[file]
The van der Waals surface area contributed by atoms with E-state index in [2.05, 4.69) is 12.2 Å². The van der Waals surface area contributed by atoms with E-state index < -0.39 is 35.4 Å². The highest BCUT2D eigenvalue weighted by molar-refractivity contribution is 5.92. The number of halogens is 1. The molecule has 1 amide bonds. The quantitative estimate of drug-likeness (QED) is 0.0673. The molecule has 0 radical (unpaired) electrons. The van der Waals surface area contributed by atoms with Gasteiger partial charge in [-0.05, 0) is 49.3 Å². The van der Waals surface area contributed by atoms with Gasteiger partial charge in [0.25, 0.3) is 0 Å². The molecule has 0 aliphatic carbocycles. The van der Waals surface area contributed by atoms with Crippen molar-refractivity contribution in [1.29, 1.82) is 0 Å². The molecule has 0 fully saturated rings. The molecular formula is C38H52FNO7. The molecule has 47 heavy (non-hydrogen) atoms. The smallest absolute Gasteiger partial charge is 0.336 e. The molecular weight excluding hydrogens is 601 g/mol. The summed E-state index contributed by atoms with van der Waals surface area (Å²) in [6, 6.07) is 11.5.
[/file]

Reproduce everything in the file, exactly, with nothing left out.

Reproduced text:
The van der Waals surface area contributed by atoms with E-state index in [2.05, 4.69) is 12.2 Å². The van der Waals surface area contributed by atoms with E-state index < -0.39 is 35.4 Å². The highest BCUT2D eigenvalue weighted by molar-refractivity contribution is 5.92. The number of halogens is 1. The molecule has 1 amide bonds. The quantitative estimate of drug-likeness (QED) is 0.0673. The molecule has 0 radical (unpaired) electrons. The van der Waals surface area contributed by atoms with Gasteiger partial charge in [-0.05, 0) is 49.3 Å². The van der Waals surface area contributed by atoms with Gasteiger partial charge in [0.25, 0.3) is 0 Å². The molecule has 0 aliphatic carbocycles. The van der Waals surface area contributed by atoms with Crippen molar-refractivity contribution in [1.29, 1.82) is 0 Å². The molecule has 0 fully saturated rings. The molecular formula is C38H52FNO7. The molecule has 47 heavy (non-hydrogen) atoms. The smallest absolute Gasteiger partial charge is 0.336 e. The molecular weight excluding hydrogens is 601 g/mol. The summed E-state index contributed by atoms with van der Waals surface area (Å²) in [6, 6.07) is 11.5.